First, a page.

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Scams to watch out for – NBC Connecticut

The holiday season is here and the shopping is in full swing, but there are some scams to be aware of as the holidays near.

While online shopping can be a convenient way to purchase items and gifts that may not be in stock at a nearby store, it is also a way for scammers to take advantage.

Scammers can target consumers through social media platforms like Facebook or Instagram.

To avoid fraud and fraud when shopping, State Dept. officials recommend. of Banking and the State Dept. of Consumer Protection:

  • Be suspicious of buying items through ads on Facebook. Often there are similar websites masquerading as reputable retailers.
    • You can open a separate, secure browser and find the retailer’s website yourself to ensure you’re buying from a reputable company.
  • Check out the company online.
    • You can type the company’s name into a search engine to check complaints, reviews, and scams.
  • Make sure the website uses encryption to protect information during transactions.
    • You can search for https at the beginning of a URL.
  • Use a credit card for online purchases.
    • You may dispute credit card charges and, under federal law, are only responsible for unauthorized charges up to $50.
    • Check your credit card and bank statements, and contact the financial institution if you find charges you didn’t make.
  • Check the return policy.
    • Familiarize yourself with the return policy, including the time frame and fine print, before purchasing.
    • Don’t forget to keep the receipt.

If you use peer-to-peer apps like PayPal, Venmo, Cashapp, andzelle, there are ways to protect yourself, including only using them with people you know and trust. Your rights to dispute a transaction may not be the same as with credit card companies.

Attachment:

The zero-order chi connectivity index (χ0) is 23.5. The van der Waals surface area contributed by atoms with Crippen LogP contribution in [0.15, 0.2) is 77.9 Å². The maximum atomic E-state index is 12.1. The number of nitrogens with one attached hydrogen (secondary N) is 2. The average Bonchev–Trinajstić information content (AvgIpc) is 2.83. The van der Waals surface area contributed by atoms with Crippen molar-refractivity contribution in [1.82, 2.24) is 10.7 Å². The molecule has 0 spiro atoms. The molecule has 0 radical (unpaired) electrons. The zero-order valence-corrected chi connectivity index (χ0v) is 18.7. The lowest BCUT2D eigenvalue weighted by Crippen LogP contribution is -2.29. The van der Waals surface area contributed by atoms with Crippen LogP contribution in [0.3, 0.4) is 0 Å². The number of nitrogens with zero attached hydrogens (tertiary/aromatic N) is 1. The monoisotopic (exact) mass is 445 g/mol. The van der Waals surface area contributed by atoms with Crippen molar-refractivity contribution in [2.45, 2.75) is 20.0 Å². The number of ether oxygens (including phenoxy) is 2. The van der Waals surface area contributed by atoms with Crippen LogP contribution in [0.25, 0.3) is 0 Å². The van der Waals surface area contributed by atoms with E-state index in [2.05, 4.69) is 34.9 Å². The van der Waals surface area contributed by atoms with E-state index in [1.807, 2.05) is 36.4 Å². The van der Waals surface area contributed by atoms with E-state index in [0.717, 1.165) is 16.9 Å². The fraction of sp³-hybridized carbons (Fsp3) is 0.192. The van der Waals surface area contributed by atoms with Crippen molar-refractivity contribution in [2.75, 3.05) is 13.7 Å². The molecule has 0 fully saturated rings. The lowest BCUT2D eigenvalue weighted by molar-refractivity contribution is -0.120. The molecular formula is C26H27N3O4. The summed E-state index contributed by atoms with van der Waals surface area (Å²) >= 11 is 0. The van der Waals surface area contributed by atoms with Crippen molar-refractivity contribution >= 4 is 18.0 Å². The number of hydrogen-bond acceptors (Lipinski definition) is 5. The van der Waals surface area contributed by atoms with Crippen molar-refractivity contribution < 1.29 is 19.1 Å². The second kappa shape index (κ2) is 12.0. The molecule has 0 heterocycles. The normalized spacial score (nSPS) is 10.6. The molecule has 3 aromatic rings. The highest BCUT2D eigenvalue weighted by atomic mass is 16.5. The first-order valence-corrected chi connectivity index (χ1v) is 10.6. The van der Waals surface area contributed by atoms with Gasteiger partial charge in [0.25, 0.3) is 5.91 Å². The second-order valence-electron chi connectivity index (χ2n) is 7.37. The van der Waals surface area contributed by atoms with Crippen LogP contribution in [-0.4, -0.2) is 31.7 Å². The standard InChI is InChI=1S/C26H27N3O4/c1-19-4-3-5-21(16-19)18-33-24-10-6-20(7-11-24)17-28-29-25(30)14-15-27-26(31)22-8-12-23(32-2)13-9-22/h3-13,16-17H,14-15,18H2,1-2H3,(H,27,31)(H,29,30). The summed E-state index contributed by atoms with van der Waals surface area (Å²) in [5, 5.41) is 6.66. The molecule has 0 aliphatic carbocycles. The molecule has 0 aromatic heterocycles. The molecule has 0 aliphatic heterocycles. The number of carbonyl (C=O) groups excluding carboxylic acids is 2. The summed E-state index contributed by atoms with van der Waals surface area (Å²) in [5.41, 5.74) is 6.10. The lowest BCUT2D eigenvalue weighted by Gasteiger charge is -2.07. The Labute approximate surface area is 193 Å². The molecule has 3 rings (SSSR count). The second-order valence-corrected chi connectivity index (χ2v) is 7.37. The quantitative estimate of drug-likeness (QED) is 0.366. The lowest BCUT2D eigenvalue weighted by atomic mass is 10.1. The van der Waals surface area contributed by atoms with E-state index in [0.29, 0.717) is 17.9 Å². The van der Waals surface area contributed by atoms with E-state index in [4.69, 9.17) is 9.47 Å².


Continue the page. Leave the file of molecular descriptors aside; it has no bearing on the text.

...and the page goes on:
Jorge Perez, head of the Connecticut Department of Banking, reminds residents to spot attempts to steal your information.

“Scammers try to trick us by sending emails, texts or social media ads that look legitimate. Be wary of unsolicited messages you receive asking you to provide personal information such as your bank account number or passwords,” Perez said in part in a statement.

Michelle Seagull, Commissioner for the Department of Consumer Protection at the US Department of State, adds that nothing ruins the joy of the holiday quite like being the victim of fraud or identity theft.

“It’s easy to get caught up in the celebrations and winter shopping season and lose your guard. That’s why we’re reminding consumers to stay cautious when doing their Christmas shopping,” she added in part.

To report suspected fraud or fraud, you may contact the Consumer Affairs Division of the Department of Banking at (860) 240-8170 or by email at [email protected] or online at .

If you have been the victim of fraud or purchased a misrepresented product, you can file a complaint with the Department of Consumer Protection by email at [email protected] or online at